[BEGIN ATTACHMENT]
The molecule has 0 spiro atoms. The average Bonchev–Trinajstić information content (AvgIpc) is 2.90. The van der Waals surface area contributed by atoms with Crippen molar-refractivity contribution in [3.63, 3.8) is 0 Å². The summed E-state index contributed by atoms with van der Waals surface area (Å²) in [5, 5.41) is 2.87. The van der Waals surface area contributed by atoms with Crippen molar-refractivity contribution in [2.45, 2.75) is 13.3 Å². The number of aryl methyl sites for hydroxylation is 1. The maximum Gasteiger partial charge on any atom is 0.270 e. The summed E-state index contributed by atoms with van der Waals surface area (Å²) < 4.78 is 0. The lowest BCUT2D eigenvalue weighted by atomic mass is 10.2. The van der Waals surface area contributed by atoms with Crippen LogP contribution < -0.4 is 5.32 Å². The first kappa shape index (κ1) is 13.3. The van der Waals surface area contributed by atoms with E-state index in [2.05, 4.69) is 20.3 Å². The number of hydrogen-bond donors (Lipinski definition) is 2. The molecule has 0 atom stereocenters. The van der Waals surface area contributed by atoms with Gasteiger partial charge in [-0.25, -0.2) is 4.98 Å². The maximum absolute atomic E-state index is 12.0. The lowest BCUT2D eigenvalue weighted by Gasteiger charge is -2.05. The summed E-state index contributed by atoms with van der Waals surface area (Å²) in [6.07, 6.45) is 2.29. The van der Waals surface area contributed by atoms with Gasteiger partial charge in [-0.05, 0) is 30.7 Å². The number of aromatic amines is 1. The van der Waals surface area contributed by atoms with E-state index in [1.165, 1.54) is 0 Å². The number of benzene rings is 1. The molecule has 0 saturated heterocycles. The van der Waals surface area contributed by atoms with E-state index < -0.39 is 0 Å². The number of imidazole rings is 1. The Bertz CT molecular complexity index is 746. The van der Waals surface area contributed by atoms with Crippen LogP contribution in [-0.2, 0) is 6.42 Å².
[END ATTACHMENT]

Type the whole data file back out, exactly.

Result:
The molecule has 0 spiro atoms. The average Bonchev–Trinajstić information content (AvgIpc) is 2.90. The van der Waals surface area contributed by atoms with Crippen molar-refractivity contribution in [3.63, 3.8) is 0 Å². The summed E-state index contributed by atoms with van der Waals surface area (Å²) in [5, 5.41) is 2.87. The van der Waals surface area contributed by atoms with Crippen molar-refractivity contribution in [2.45, 2.75) is 13.3 Å². The number of aryl methyl sites for hydroxylation is 1. The maximum Gasteiger partial charge on any atom is 0.270 e. The summed E-state index contributed by atoms with van der Waals surface area (Å²) < 4.78 is 0. The lowest BCUT2D eigenvalue weighted by atomic mass is 10.2. The van der Waals surface area contributed by atoms with Crippen LogP contribution < -0.4 is 5.32 Å². The first kappa shape index (κ1) is 13.3. The van der Waals surface area contributed by atoms with E-state index in [2.05, 4.69) is 20.3 Å². The number of hydrogen-bond donors (Lipinski definition) is 2. The molecule has 0 atom stereocenters. The van der Waals surface area contributed by atoms with Gasteiger partial charge in [-0.25, -0.2) is 4.98 Å². The maximum absolute atomic E-state index is 12.0. The lowest BCUT2D eigenvalue weighted by Gasteiger charge is -2.05. The summed E-state index contributed by atoms with van der Waals surface area (Å²) in [6.07, 6.45) is 2.29. The van der Waals surface area contributed by atoms with Gasteiger partial charge in [-0.05, 0) is 30.7 Å². The number of aromatic amines is 1. The van der Waals surface area contributed by atoms with E-state index in [1.165, 1.54) is 0 Å². The number of benzene rings is 1. The molecule has 0 saturated heterocycles. The van der Waals surface area contributed by atoms with E-state index < -0.39 is 0 Å². The number of imidazole rings is 1. The Bertz CT molecular complexity index is 746. The van der Waals surface area contributed by atoms with Crippen LogP contribution in [-0.2, 0) is 6.42 Å².